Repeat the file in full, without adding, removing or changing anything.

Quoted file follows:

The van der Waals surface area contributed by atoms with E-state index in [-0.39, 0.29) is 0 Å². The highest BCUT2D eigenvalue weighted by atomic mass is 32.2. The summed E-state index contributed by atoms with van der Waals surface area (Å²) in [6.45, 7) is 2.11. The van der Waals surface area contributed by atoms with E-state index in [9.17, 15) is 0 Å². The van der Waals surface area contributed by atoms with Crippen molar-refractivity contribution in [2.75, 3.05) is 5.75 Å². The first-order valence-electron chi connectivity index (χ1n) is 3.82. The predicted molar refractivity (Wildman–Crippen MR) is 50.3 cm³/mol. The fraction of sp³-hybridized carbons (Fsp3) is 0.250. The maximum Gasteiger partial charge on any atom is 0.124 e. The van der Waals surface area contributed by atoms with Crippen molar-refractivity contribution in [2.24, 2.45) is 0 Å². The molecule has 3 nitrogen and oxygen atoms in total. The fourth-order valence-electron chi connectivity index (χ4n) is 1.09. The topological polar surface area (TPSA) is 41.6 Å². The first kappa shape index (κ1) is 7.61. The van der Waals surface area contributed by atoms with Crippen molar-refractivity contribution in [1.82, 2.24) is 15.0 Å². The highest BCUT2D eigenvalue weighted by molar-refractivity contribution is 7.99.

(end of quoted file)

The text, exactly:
The van der Waals surface area contributed by atoms with E-state index in [-0.39, 0.29) is 0 Å². The highest BCUT2D eigenvalue weighted by atomic mass is 32.2. The summed E-state index contributed by atoms with van der Waals surface area (Å²) in [6.45, 7) is 2.11. The van der Waals surface area contributed by atoms with E-state index in [9.17, 15) is 0 Å². The van der Waals surface area contributed by atoms with Crippen molar-refractivity contribution in [2.75, 3.05) is 5.75 Å². The first-order valence-electron chi connectivity index (χ1n) is 3.82. The predicted molar refractivity (Wildman–Crippen MR) is 50.3 cm³/mol. The fraction of sp³-hybridized carbons (Fsp3) is 0.250. The maximum Gasteiger partial charge on any atom is 0.124 e. The van der Waals surface area contributed by atoms with Crippen molar-refractivity contribution in [2.24, 2.45) is 0 Å². The molecule has 3 nitrogen and oxygen atoms in total. The fourth-order valence-electron chi connectivity index (χ4n) is 1.09. The topological polar surface area (TPSA) is 41.6 Å². The first kappa shape index (κ1) is 7.61. The van der Waals surface area contributed by atoms with Crippen molar-refractivity contribution in [1.82, 2.24) is 15.0 Å². The highest BCUT2D eigenvalue weighted by molar-refractivity contribution is 7.99.